Lame, irresponsible 'Career Opportunities' makes fun of violence

April 01, 1991|By Stephen Hunter | Stephen Hunter,Sun Film Critic

The best thing that can be said of "Career Opportunities" is that it's not very long.

Brevity is its only mercy. A slap-- mixture of "Home Alone" and "The Breakfast Club" set in a strip-mall department store as written by John Hughes in what appears to be less than a weekend, the movie proves only that if imitation is the sincerest form of flattery, imitating yourself -- as Hughes does here -- represents genuine desperation.

The movie is wretchedly desperate. When it's not full of self-pity, it's full of nonsense. Frank Whaley, not

exactly Mr. Charisma, plays a 21-year-old who can't hold a job and therefore is picked on by his father. He finally lands a position as night cleanup boy at the town department store, only to find himself locked in by the cretinous custodian who ex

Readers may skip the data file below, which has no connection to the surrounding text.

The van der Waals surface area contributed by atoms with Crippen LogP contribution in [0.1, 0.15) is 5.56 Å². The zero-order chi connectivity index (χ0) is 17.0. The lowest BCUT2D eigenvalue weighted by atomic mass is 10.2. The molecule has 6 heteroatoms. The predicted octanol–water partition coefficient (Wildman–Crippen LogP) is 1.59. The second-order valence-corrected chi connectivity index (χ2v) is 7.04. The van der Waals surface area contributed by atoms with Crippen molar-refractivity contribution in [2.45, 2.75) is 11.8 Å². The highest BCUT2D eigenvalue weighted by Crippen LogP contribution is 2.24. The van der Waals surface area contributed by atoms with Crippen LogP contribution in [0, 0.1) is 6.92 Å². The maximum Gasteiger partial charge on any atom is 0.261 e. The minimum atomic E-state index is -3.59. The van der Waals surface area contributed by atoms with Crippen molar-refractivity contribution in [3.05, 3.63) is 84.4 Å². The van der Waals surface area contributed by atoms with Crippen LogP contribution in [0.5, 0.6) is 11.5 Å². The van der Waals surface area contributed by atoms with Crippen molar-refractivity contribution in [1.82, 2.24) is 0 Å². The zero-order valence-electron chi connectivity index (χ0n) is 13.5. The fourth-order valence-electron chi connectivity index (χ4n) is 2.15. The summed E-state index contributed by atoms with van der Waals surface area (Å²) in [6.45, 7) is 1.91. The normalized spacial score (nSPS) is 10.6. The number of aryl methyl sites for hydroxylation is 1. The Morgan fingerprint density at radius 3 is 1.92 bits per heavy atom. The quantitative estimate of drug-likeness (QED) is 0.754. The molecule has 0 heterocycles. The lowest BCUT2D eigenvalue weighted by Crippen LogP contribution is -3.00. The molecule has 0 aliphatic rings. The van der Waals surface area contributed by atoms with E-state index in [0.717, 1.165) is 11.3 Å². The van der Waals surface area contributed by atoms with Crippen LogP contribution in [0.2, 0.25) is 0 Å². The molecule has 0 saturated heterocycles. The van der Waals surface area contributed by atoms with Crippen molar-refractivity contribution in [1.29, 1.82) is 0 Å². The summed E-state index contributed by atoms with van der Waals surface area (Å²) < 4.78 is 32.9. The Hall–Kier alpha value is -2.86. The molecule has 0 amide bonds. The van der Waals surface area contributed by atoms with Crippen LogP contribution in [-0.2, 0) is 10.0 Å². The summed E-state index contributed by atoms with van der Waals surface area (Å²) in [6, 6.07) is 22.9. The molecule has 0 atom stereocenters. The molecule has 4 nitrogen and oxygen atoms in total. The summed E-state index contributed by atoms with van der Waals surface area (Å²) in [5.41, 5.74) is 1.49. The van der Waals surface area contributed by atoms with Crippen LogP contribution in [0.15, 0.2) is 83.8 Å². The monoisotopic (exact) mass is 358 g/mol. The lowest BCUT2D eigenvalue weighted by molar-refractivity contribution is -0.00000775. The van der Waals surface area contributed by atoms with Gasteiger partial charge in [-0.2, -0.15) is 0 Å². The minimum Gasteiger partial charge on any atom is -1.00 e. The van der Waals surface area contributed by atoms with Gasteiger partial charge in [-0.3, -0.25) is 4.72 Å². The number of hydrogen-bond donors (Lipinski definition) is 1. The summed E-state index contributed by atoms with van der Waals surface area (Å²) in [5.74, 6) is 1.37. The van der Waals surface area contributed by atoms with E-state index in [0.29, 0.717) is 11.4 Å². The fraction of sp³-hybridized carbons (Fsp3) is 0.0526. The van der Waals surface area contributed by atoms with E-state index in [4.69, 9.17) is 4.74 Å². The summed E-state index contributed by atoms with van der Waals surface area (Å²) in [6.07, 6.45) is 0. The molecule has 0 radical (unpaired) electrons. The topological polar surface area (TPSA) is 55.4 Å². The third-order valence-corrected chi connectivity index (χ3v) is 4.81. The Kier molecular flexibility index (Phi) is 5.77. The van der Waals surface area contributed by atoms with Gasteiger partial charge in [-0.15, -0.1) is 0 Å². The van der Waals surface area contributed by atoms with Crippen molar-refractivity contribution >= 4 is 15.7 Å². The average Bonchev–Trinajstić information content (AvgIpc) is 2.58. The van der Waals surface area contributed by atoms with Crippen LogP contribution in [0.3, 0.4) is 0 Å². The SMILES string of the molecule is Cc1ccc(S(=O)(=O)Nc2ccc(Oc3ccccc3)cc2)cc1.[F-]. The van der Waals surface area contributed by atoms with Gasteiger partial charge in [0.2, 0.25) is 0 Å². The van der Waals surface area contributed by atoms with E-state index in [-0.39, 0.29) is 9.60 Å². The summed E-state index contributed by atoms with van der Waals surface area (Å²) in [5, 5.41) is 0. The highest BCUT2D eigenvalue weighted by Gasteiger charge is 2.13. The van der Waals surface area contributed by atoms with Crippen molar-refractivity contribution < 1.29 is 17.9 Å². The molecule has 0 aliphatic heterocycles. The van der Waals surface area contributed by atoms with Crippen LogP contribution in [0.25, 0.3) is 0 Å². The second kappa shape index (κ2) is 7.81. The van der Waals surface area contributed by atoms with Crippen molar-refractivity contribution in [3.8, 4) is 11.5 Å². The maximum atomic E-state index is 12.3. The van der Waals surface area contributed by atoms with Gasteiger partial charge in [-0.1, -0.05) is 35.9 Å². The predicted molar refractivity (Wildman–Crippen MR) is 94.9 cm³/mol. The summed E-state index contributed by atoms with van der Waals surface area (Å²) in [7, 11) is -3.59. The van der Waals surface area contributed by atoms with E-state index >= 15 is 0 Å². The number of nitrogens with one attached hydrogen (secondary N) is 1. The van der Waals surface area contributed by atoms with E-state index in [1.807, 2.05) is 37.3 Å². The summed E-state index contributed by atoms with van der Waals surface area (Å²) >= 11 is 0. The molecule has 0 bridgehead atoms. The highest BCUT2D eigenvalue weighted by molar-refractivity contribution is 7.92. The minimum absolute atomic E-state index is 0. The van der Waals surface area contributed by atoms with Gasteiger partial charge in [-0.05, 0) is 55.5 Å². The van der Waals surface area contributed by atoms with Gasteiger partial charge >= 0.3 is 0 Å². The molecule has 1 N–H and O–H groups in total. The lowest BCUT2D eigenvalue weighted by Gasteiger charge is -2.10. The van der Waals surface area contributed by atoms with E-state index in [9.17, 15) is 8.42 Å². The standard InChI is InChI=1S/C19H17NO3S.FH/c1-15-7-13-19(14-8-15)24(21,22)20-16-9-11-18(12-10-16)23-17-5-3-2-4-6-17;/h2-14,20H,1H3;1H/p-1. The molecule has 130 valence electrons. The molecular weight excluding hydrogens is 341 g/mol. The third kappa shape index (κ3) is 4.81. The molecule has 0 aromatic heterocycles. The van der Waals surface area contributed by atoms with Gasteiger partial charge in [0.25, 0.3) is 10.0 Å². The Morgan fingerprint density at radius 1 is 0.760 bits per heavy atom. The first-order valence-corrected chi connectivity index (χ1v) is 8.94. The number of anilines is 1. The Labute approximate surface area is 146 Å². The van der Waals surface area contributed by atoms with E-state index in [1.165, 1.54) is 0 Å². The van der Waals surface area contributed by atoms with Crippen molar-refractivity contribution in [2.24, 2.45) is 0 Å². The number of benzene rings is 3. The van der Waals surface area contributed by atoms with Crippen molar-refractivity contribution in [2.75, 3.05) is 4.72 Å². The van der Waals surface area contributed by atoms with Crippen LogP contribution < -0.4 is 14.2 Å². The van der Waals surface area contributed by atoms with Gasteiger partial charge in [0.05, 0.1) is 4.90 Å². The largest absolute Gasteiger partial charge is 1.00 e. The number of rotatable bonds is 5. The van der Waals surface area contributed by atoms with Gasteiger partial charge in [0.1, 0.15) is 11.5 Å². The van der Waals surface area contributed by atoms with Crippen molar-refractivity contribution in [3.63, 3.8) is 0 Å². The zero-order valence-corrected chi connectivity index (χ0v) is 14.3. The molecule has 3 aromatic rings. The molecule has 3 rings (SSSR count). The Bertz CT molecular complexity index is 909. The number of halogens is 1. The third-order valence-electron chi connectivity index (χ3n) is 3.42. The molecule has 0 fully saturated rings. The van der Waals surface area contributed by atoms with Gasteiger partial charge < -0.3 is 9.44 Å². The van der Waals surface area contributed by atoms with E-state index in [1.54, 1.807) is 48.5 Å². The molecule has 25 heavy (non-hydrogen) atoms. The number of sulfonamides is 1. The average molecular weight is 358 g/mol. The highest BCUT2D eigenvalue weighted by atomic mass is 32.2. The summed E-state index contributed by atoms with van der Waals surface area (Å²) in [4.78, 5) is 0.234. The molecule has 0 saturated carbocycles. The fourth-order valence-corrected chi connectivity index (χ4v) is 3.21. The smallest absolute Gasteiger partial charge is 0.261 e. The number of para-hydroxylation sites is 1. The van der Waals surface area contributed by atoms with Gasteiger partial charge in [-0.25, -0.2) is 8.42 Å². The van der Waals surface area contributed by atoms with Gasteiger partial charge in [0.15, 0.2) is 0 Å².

pects him to -- eek! -- work.

He runs into another loser kid, who's accidentally -- are we talking lame or what? -- "fallen asleep in the dressing room." Played by the demonstrably beautiful Jennifer Connelly, this young woman is also picked on by her father.

Suddenly, two thieves enter the store and menace them. This is meant to play in the slapstick tradition of "Home Alone," with its many reverses and pratfalls. It was somewhat queasy there and it's terrifically queasy here, particularly as the thugs brandish guns, put the kids in postures of submission and giggle oafishly about killing them. This is funny? Not remotely.

I hate movies that treat guns as jokes. Not only is it unfunny, it's completely irresponsible. Hughes has made millions of bucks; he ought to be above a lame comedy that degrades crime victims and trivializes the trauma of violent attack.

'Career Opportunities'

Starring Frank Whaley and Jennifer Connelly.

Directed by Bryan Gordon.

Released by Universal.

Rated PG-13.


Baltimore Sun Articles
Please note the green-lined linked article text has been applied commercially without any involvement from our newsroom editors, reporters or any other editorial staff.